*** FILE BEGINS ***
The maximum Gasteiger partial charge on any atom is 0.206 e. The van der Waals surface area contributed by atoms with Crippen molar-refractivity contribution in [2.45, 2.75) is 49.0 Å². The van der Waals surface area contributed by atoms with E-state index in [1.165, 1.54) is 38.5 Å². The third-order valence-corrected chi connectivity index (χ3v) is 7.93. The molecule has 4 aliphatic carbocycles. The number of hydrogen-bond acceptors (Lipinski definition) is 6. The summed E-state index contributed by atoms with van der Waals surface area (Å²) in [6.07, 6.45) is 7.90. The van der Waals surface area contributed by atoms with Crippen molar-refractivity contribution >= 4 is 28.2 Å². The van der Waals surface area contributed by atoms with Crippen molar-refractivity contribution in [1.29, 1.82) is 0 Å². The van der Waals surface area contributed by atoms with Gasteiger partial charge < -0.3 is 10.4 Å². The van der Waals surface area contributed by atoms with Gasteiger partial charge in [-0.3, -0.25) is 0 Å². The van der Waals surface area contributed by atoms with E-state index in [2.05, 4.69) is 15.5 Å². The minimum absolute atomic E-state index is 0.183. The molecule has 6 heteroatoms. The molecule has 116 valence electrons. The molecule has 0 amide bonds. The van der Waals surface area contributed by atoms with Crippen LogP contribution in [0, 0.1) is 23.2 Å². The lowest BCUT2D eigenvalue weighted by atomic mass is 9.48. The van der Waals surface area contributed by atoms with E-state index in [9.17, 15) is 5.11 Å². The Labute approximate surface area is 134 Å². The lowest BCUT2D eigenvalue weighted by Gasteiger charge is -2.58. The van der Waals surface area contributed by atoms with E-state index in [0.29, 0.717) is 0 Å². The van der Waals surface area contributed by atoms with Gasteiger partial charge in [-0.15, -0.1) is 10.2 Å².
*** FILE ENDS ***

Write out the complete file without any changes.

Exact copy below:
The maximum Gasteiger partial charge on any atom is 0.206 e. The van der Waals surface area contributed by atoms with Crippen molar-refractivity contribution in [2.45, 2.75) is 49.0 Å². The van der Waals surface area contributed by atoms with E-state index in [1.165, 1.54) is 38.5 Å². The third-order valence-corrected chi connectivity index (χ3v) is 7.93. The molecule has 4 aliphatic carbocycles. The number of hydrogen-bond acceptors (Lipinski definition) is 6. The summed E-state index contributed by atoms with van der Waals surface area (Å²) in [6.07, 6.45) is 7.90. The van der Waals surface area contributed by atoms with Crippen molar-refractivity contribution >= 4 is 28.2 Å². The van der Waals surface area contributed by atoms with Crippen molar-refractivity contribution in [1.29, 1.82) is 0 Å². The van der Waals surface area contributed by atoms with Gasteiger partial charge < -0.3 is 10.4 Å². The van der Waals surface area contributed by atoms with Gasteiger partial charge in [-0.3, -0.25) is 0 Å². The van der Waals surface area contributed by atoms with E-state index in [2.05, 4.69) is 15.5 Å². The minimum absolute atomic E-state index is 0.183. The molecule has 6 heteroatoms. The molecule has 116 valence electrons. The molecule has 0 amide bonds. The van der Waals surface area contributed by atoms with Crippen LogP contribution in [0, 0.1) is 23.2 Å². The lowest BCUT2D eigenvalue weighted by atomic mass is 9.48. The van der Waals surface area contributed by atoms with E-state index in [9.17, 15) is 5.11 Å². The Labute approximate surface area is 134 Å². The lowest BCUT2D eigenvalue weighted by Gasteiger charge is -2.58. The van der Waals surface area contributed by atoms with E-state index in [0.29, 0.717) is 0 Å². The van der Waals surface area contributed by atoms with Gasteiger partial charge in [-0.15, -0.1) is 10.2 Å².